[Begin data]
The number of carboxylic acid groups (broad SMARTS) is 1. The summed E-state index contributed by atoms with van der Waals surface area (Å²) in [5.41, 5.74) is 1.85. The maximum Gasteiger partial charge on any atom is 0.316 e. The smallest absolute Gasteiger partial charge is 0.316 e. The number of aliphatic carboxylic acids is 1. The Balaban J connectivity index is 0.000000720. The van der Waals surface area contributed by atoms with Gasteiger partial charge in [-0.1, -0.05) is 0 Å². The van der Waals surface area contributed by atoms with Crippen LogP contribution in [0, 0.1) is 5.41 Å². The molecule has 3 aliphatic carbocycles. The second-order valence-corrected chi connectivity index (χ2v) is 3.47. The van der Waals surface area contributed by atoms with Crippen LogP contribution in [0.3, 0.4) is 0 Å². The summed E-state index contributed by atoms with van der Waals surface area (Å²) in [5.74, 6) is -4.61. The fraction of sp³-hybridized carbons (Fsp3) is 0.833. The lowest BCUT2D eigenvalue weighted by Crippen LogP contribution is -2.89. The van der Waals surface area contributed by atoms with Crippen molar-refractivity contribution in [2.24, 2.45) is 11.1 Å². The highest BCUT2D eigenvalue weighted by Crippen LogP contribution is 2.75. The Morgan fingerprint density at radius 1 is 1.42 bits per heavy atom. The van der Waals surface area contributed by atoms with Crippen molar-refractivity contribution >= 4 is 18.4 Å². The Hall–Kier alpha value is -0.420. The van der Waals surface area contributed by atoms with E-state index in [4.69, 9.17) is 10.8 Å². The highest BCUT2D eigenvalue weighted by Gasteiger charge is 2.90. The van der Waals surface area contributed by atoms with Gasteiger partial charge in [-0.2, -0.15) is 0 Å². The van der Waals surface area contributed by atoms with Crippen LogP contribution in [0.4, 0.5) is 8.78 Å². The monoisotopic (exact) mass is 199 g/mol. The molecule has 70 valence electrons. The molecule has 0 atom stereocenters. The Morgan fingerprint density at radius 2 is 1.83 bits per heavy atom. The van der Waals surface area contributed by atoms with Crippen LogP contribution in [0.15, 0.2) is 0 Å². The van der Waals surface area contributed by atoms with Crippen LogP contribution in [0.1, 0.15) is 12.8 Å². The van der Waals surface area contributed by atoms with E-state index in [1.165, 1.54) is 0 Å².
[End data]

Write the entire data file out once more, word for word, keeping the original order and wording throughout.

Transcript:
The number of carboxylic acid groups (broad SMARTS) is 1. The summed E-state index contributed by atoms with van der Waals surface area (Å²) in [5.41, 5.74) is 1.85. The maximum Gasteiger partial charge on any atom is 0.316 e. The smallest absolute Gasteiger partial charge is 0.316 e. The number of aliphatic carboxylic acids is 1. The Balaban J connectivity index is 0.000000720. The van der Waals surface area contributed by atoms with Gasteiger partial charge in [-0.1, -0.05) is 0 Å². The van der Waals surface area contributed by atoms with Crippen LogP contribution in [0, 0.1) is 5.41 Å². The molecule has 3 aliphatic carbocycles. The second-order valence-corrected chi connectivity index (χ2v) is 3.47. The van der Waals surface area contributed by atoms with Crippen LogP contribution in [0.3, 0.4) is 0 Å². The summed E-state index contributed by atoms with van der Waals surface area (Å²) in [5.74, 6) is -4.61. The fraction of sp³-hybridized carbons (Fsp3) is 0.833. The lowest BCUT2D eigenvalue weighted by Crippen LogP contribution is -2.89. The van der Waals surface area contributed by atoms with Crippen molar-refractivity contribution in [2.24, 2.45) is 11.1 Å². The highest BCUT2D eigenvalue weighted by Crippen LogP contribution is 2.75. The Morgan fingerprint density at radius 1 is 1.42 bits per heavy atom. The van der Waals surface area contributed by atoms with Crippen molar-refractivity contribution >= 4 is 18.4 Å². The Hall–Kier alpha value is -0.420. The van der Waals surface area contributed by atoms with E-state index in [4.69, 9.17) is 10.8 Å². The highest BCUT2D eigenvalue weighted by Gasteiger charge is 2.90. The van der Waals surface area contributed by atoms with Gasteiger partial charge in [-0.2, -0.15) is 0 Å². The van der Waals surface area contributed by atoms with Crippen LogP contribution in [0.4, 0.5) is 8.78 Å². The monoisotopic (exact) mass is 199 g/mol. The molecule has 70 valence electrons. The molecule has 0 atom stereocenters. The Morgan fingerprint density at radius 2 is 1.83 bits per heavy atom. The van der Waals surface area contributed by atoms with Crippen LogP contribution in [0.15, 0.2) is 0 Å². The van der Waals surface area contributed by atoms with Crippen LogP contribution in [0.1, 0.15) is 12.8 Å². The van der Waals surface area contributed by atoms with E-state index in [1.165, 1.54) is 0 Å².